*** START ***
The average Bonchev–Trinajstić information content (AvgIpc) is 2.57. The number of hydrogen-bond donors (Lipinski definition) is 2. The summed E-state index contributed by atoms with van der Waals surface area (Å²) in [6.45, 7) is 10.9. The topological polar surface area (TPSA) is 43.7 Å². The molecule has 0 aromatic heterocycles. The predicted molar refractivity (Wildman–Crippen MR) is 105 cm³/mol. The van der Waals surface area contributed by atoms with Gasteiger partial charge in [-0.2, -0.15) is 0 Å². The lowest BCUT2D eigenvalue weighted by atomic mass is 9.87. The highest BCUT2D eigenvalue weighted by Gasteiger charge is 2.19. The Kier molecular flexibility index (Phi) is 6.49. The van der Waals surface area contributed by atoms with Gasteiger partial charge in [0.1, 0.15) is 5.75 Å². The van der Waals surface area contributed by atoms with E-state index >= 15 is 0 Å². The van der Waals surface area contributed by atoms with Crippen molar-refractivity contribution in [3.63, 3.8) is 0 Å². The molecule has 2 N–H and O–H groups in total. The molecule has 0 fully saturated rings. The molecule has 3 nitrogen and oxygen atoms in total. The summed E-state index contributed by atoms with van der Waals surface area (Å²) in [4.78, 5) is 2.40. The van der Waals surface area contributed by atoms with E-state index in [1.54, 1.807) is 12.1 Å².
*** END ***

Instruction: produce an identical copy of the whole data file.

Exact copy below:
The average Bonchev–Trinajstić information content (AvgIpc) is 2.57. The number of hydrogen-bond donors (Lipinski definition) is 2. The summed E-state index contributed by atoms with van der Waals surface area (Å²) in [6.45, 7) is 10.9. The topological polar surface area (TPSA) is 43.7 Å². The molecule has 0 aromatic heterocycles. The predicted molar refractivity (Wildman–Crippen MR) is 105 cm³/mol. The van der Waals surface area contributed by atoms with Gasteiger partial charge in [-0.2, -0.15) is 0 Å². The lowest BCUT2D eigenvalue weighted by atomic mass is 9.87. The highest BCUT2D eigenvalue weighted by Gasteiger charge is 2.19. The Kier molecular flexibility index (Phi) is 6.49. The van der Waals surface area contributed by atoms with Gasteiger partial charge in [0.1, 0.15) is 5.75 Å². The van der Waals surface area contributed by atoms with E-state index >= 15 is 0 Å². The van der Waals surface area contributed by atoms with Crippen molar-refractivity contribution in [3.63, 3.8) is 0 Å². The molecule has 2 N–H and O–H groups in total. The molecule has 0 fully saturated rings. The molecule has 3 nitrogen and oxygen atoms in total. The summed E-state index contributed by atoms with van der Waals surface area (Å²) in [4.78, 5) is 2.40. The van der Waals surface area contributed by atoms with E-state index in [1.54, 1.807) is 12.1 Å².